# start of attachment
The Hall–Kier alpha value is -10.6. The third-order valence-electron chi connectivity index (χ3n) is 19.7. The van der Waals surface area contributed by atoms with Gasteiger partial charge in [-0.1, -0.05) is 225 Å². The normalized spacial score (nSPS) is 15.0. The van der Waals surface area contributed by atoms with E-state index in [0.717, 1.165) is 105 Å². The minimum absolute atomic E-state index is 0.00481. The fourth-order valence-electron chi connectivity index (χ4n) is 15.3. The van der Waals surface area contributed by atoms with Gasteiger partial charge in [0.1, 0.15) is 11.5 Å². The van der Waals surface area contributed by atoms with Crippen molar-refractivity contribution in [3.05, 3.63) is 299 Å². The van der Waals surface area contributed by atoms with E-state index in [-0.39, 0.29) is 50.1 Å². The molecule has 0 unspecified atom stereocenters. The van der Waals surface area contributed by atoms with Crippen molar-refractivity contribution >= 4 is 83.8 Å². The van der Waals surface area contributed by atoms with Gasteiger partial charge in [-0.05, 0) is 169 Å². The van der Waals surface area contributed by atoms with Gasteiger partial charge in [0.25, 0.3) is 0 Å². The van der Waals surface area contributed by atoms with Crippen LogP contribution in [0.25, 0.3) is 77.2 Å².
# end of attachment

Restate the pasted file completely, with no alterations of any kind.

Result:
The Hall–Kier alpha value is -10.6. The third-order valence-electron chi connectivity index (χ3n) is 19.7. The van der Waals surface area contributed by atoms with Gasteiger partial charge in [-0.1, -0.05) is 225 Å². The normalized spacial score (nSPS) is 15.0. The van der Waals surface area contributed by atoms with E-state index in [0.717, 1.165) is 105 Å². The minimum absolute atomic E-state index is 0.00481. The fourth-order valence-electron chi connectivity index (χ4n) is 15.3. The van der Waals surface area contributed by atoms with Gasteiger partial charge in [0.1, 0.15) is 11.5 Å². The van der Waals surface area contributed by atoms with Crippen molar-refractivity contribution in [3.05, 3.63) is 299 Å². The van der Waals surface area contributed by atoms with E-state index in [-0.39, 0.29) is 50.1 Å². The molecule has 0 unspecified atom stereocenters. The van der Waals surface area contributed by atoms with Crippen molar-refractivity contribution >= 4 is 83.8 Å². The van der Waals surface area contributed by atoms with Gasteiger partial charge in [-0.05, 0) is 169 Å². The van der Waals surface area contributed by atoms with Gasteiger partial charge in [0.25, 0.3) is 0 Å². The van der Waals surface area contributed by atoms with Crippen LogP contribution in [0.25, 0.3) is 77.2 Å².